Elizabeth Glaser made a significant contribution to the littlest AIDS victims. Mobilized to save her own HIV-infected children, Glaser founded the Pediatric AIDS Foundation (PAF) in 1988, which to date has raised more than $50 million.
Glaser contracted HIV in a blood transfusion during pregnancy and then passed the disease through her breast milk to her daughter, Ariel, born on August 4, 1981. Ariel later succumbed to AIDS on August 12, 1988. Her son Jake, born on October 25, 1984, became infected in utero but remains asymptomatic, and her husband Paul Glaser is uninfected.
Elizabeth Ann (Meyer) Glaser was born on November 11, 1947, to Max and Edith Meyer. Max was vice president of the General Cigar Company, and Edith became director of urban renewal for the Town of Hempstead after Elizabeth and her younger brother Peter were in school. She was raised in Hewlett Harbor, New York. She attended the University of Wisconsin and received a master’s degree in early childhood education from Boston University. After a brief marriage in the early 1970s and then a move to California, she began teaching in West Hollywood. Soon thereafter, she married the actor and director Paul Glaser on August 24, 1980.
Glaser was not raised as a practicing Jew; in fact, the family had a Christmas tree each year. However, as an adult, she visited Israel with her husband on that country’s thirtieth birthday and felt a deep spiritual connection and quiet sense of belonging there. She took up Judaism when she had children. She felt it was important to give her daughter a Hebrew name, and she and Ariel would bake halla and light candles on Friday nights. Glaser joined a temple and went to classes to learn more about Judaism, and after her death, notebooks were found filled with recipes and short stories about the Jewish holidays.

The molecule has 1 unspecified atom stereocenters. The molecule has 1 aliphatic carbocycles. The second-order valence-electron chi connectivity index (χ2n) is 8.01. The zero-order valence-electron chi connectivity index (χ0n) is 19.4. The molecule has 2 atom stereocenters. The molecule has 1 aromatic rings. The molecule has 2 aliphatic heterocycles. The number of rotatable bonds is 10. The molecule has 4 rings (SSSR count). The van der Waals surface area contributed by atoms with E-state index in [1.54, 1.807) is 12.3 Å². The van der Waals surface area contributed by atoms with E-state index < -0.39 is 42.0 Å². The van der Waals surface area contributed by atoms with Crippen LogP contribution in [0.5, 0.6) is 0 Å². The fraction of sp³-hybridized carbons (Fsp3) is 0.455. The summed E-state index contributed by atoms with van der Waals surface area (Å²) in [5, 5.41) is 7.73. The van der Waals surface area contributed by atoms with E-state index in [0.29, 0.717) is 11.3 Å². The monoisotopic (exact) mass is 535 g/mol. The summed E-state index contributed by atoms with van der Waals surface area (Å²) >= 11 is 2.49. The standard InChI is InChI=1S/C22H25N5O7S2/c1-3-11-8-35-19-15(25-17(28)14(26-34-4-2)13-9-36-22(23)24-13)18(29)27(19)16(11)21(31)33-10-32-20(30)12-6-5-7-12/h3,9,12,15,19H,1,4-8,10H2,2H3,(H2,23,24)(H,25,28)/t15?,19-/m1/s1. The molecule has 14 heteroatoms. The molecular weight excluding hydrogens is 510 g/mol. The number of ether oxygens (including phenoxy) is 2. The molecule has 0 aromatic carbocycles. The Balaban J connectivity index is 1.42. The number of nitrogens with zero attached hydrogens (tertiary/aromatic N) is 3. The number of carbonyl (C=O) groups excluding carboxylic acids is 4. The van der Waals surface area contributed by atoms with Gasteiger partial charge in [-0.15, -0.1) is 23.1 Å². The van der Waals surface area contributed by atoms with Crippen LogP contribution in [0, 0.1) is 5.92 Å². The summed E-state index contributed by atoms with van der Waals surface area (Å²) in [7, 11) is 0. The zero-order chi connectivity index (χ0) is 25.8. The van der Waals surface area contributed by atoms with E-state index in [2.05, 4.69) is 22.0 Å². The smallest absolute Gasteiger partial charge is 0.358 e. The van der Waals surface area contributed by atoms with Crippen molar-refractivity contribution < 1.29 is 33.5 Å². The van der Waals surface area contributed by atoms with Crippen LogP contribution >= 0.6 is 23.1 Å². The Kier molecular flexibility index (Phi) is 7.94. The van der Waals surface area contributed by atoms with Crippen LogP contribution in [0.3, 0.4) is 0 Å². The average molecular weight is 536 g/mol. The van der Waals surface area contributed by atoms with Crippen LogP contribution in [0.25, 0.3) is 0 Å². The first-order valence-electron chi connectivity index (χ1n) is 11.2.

Glaser’s efforts with PAF cofounders Susan De Laurentis and Susie Zeegan led to numerous public appearances, including a profile for 60 Minutes (aired February 4, 1990) and her moving testimony at the 1992 Democratic National Convention. She received the UCLA medal, the humanitarian award from the City University of New York, and the Women in Film Foundation’s Crystal Award. She was active until her death on December 4, 1994.
“HIV made Elizabeth more of who she already was,” De Laurentis recalled. “She was smart, funny, athletic, and had great energy. I think what she chose to do when her family was diagnosed showed how courageous she was; instead of giving up, she turned it into an amazing, amazing fight.”
AJYB 84:333; Brozan, Nadine. “Chronicle.” NYTimes, November 13, 1992, B2, and “Commencements.” May 28, 1993, B6; De Laurentis, Susan, cofounder, Pediatric AIDS Foundation. Interview with author. April 24, 1996; Glaser, Elizabeth. Photographs and tapes. Pediatric AIDS Foundation, NYC; Glaser, Elizabeth, and Laura Palmer. In the Absence of Angels (1991); Kennedy, Randy. “Elizabeth Glaser Dies at 47.” NYTimes, December 5, 1994, B10; Rich, Frank. “Mary Fisher Now.” NYTimes, May 4, 1995, A25; “U.C.L.A. Presents 4 Medals at Graduation.” NYTimes, June 21, 1993, A15; WWWIA 8.
How to cite this page
Rosen, Nancy. "Elizabeth Glaser." Jewish Women: A Comprehensive Historical Encyclopedia. 1 March 2009. Jewish Women's Archive. (Viewed on November 12, 2018) <https://jwa.org/encyclopedia/article/Glaser-Elizabeth>.